As Dover gears up for its big 400th anniversary next year, folks need to be alerted to the fact the early history spills far beyond today’s city limits – and that includes both sides of the state line.
While much of the settlement is along Dover Neck and then grows around the Lower Falls of the Cochecho, the town itself sprawled across today’s Durham [but then Oyster River], Newington, Madbury, Lee, Barrington, Rochester, Somersworth, and Rollinsford. That’s a lot of geography.
It’s sparsely populated, at least by Europeans, as is reflected in the 42 signers of the Dover Combination, essentially all of the freemen in the town even if a number of them are soon living elsewhere in the watershed or even returned to the mother country.
When the itinerant Quaker troublemakers arrive two decades later, the town has maybe 60 households. There are perhaps no more than a thousand English total all in New Hampshire.
In 1679, when New Hampshire is separated from Massachusetts and becomes an independent provincial government, Dover has just 61 qualified voters; the remainder of the province, 148.
The picture magnifies when we look at the Piscataqua watershed.
The tiny outpost at Hilton Point becomes the center of settlement in 1630 when Captain Walter Neale arrives to settle Strawbery Banke, today’s Portsmouth, downstream on the Piscatauqua, the same year Newichawannock, a fortified trading post, was established at today’s South Berwick, Maine, upstream from the Hiltons. Some accounts have the parties arriving on the same boat. I’m not getting into those intricacies.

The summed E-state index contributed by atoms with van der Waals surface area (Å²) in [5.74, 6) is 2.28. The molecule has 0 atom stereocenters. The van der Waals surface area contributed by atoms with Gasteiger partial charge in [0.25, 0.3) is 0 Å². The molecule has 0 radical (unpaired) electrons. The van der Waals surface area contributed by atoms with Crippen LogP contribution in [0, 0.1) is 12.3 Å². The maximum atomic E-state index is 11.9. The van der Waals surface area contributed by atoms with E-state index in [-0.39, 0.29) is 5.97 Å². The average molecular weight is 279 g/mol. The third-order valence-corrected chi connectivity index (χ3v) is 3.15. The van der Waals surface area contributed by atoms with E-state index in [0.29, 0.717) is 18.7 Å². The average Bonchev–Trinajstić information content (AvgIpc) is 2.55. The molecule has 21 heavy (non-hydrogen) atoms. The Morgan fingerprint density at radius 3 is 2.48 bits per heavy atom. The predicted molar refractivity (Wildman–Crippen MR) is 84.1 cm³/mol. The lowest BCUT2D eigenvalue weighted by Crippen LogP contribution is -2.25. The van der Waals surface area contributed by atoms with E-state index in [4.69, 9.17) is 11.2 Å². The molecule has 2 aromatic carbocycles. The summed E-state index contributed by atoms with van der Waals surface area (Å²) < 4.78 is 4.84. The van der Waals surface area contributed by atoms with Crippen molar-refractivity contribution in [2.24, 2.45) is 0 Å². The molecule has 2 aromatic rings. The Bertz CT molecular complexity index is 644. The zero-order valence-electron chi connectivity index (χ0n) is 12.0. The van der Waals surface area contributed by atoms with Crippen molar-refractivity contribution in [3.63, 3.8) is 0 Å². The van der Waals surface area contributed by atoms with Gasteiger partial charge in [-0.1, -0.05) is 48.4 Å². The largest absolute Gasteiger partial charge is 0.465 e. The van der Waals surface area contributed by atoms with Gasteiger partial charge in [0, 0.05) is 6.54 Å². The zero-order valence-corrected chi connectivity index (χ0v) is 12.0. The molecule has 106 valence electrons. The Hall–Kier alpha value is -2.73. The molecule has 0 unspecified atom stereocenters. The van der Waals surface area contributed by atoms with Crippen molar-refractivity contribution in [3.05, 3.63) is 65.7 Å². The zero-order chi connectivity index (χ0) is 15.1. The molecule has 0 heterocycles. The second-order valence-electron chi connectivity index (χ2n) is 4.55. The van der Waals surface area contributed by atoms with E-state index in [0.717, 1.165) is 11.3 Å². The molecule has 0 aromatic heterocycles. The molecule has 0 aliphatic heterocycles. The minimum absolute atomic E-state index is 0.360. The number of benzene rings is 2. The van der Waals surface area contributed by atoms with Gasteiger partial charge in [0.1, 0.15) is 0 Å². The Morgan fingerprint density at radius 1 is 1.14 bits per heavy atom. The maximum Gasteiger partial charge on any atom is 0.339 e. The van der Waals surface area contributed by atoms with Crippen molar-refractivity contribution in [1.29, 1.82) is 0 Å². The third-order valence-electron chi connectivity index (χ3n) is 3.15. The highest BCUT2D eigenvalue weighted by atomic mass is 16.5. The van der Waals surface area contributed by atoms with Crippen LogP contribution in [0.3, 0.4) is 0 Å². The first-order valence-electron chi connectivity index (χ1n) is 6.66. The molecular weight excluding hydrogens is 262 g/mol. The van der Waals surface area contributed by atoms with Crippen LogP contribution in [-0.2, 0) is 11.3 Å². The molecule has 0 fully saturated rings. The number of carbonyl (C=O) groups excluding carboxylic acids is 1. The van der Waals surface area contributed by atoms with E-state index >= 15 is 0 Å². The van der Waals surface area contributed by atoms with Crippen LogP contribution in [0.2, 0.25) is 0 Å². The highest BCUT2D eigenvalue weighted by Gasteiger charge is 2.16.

Besides, it leads to an argument over whether Newichawannock or an hermit who stayed the winter at York was Maine’s first permanent European settlement.
What is clear to me is that Hilton Point is the center of development, more than the other three towns in New Hampshire – Exeter, Hampton, and Portsmouth – by 1638. Yes, only four towns in the entire colony until New Castle is admitted, and nothing in New Hampshire’s Merrimack Valley until the next century.
As emphasis, a 1631 observer reports only three houses or settlements in the entire Piscataqua watershed: today’s Dover, meaning Hilton Point; Portsmouth; and South Berwick.
The history gets more interesting when there’s mention of Sturgeon Creek, which is straight across the Piscataqua River from Dover Neck and in today’s Eliot. We’ll get into that later.
At the time, all of the Maine side of the Piscataqua is considered Kittery – but as it turns out, the first settlement is Newichawannock, not Kittery Point on the Atlantic. That is, much further inland than folks assume today.
During many of the early years, settlements on both sides of the river are often called Piscataqua. Many of the legal cases from the Maine side wind up in the courts of provincial New Hampshire, and the other way around, adding further difficulty in determining exactly where certain activities occur.
That, too, indicates how closely both sides of the river interacted with each other, with the center of gravity for “upper Kittery” being Dover.
Even more, it’s hard to envision a feudal society with Edward Hilton on Pomeroy Cove. Or even later, with Captain Wiggin’s troupe of Puritan settlers along Dover Neck. Not that we really know their names – there’s controversy when it comes to listing them.
The more I look at these early situations, the more I’m amazed that any of it actually survived.
Welcome to Dover’s upcoming 400th anniversary.